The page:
Physicists at the University of Bonn have managed to create optical hollows and more complex patterns into which the light of a Bose-Einstein condensate flows. The creation of such highly low-loss structures for light is a prerequisite for complex light circuits, such as for quantum information processing for a new generation of computers. The researchers are now presenting their results in the journal Nature Photonics.

Light particles (photons) occur as tiny, indivisible portions. Many thousands of these light portions can be merged to form a single super-photon if they are...

Im Focus: Circular RNA linked to brain function

For the first time, scientists have shown that circular RNA is linked to brain function. When a RNA molecule called Cdr1as was deleted from the genome of mice, the animals had problems filtering out unnecessary information – like patients suffering from neuropsychiatric disorders.

While hundreds of circular RNAs (circRNAs) are abundant in mammalian brains, one big question has remained unanswered: What are they actually good for? In the...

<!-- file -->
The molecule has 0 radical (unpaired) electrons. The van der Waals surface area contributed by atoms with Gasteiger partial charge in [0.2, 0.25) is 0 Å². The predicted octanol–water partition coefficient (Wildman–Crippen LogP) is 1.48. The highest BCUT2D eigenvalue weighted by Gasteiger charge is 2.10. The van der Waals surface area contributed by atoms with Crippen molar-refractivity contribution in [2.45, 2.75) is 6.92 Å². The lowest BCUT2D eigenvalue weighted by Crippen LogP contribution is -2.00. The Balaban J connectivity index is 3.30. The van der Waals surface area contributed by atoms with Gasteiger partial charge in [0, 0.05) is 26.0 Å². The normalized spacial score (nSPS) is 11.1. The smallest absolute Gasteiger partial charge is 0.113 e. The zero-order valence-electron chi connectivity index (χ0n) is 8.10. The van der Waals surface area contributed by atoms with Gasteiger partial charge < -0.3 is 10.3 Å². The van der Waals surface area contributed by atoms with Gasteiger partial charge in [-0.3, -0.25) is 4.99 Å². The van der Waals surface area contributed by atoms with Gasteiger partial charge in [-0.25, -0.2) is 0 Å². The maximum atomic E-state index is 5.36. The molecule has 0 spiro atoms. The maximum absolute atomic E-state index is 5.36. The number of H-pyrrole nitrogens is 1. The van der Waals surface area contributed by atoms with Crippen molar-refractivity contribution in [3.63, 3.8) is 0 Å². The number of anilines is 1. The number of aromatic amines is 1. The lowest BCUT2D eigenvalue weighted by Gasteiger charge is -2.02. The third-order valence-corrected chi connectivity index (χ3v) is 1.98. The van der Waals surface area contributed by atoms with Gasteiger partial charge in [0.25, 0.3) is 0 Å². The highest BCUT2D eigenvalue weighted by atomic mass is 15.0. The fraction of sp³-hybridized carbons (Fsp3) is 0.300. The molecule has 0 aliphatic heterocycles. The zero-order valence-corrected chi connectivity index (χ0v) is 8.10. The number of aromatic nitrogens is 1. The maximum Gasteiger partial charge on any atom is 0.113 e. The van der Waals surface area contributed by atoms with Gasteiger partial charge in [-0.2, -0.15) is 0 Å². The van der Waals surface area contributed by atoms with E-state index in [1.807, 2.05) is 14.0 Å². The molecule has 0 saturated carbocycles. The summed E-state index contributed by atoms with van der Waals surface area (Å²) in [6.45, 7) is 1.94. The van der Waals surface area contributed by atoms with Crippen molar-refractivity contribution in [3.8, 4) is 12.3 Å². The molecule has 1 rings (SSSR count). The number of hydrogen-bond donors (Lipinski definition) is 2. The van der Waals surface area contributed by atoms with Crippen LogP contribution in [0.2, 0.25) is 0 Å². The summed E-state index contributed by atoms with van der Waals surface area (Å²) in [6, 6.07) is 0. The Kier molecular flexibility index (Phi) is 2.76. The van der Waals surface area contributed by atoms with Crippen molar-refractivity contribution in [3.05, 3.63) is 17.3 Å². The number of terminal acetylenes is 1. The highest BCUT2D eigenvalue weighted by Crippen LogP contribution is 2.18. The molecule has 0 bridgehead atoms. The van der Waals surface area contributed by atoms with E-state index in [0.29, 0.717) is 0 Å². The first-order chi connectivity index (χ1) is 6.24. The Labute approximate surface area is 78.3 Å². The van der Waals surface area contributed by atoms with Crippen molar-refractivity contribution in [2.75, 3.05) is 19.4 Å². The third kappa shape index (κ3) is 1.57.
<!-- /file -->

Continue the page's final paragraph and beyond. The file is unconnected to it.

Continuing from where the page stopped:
Im Focus: RAVAN CubeSat measures Earth's outgoing energy

An experimental small satellite has successfully collected and delivered data on a key measurement for predicting changes in Earth's climate.

The Radiometer Assessment using Vertically Aligned Nanotubes (RAVAN) CubeSat was launched into low-Earth orbit on Nov. 11, 2016, in order to test new...

Im Focus: Scientists shine new light on the “other high temperature superconductor”

A study led by scientists of the Max Planck Institute for the Structure and Dynamics of Matter (MPSD) at the Center for Free-Electron Laser Science in Hamburg presents evidence of the coexistence of superconductivity and “charge-density-waves” in compounds of the poorly-studied family of bismuthates. This observation opens up new perspectives for a deeper understanding of the phenomenon of high-temperature superconductivity, a topic which is at the core of condensed matter research since more than 30 years. The paper by Nicoletti et al has been published in the PNAS.

Since the beginning of the 20th century, superconductivity had been observed in some metals at temperatures only a few degrees above the absolute zero (minus...

All Focus news of the innovation-report >>>

Anzeige

Anzeige

Event News

Call for Papers – ICNFT 2018, 5th International Conference on New Forming Technology

16.08.2017 | Event News

Sustainability is the business model of tomorrow

04.08.2017 | Event News

Clash of Realities 2017: Registration now open. International Conference at TH Köln

26.07.2017 | Event News

 
Latest News

What the world's tiniest 'monster truck' reveals

23.08.2017 | Life Sciences

Treating arthritis with algae

23.08.2017 | Life Sciences

Witnessing turbulent motion in the atmosphere of a distant star

23.08.2017 | Physics and Astronomy

VideoLinks
B2B-VideoLinks
More VideoLinks >>>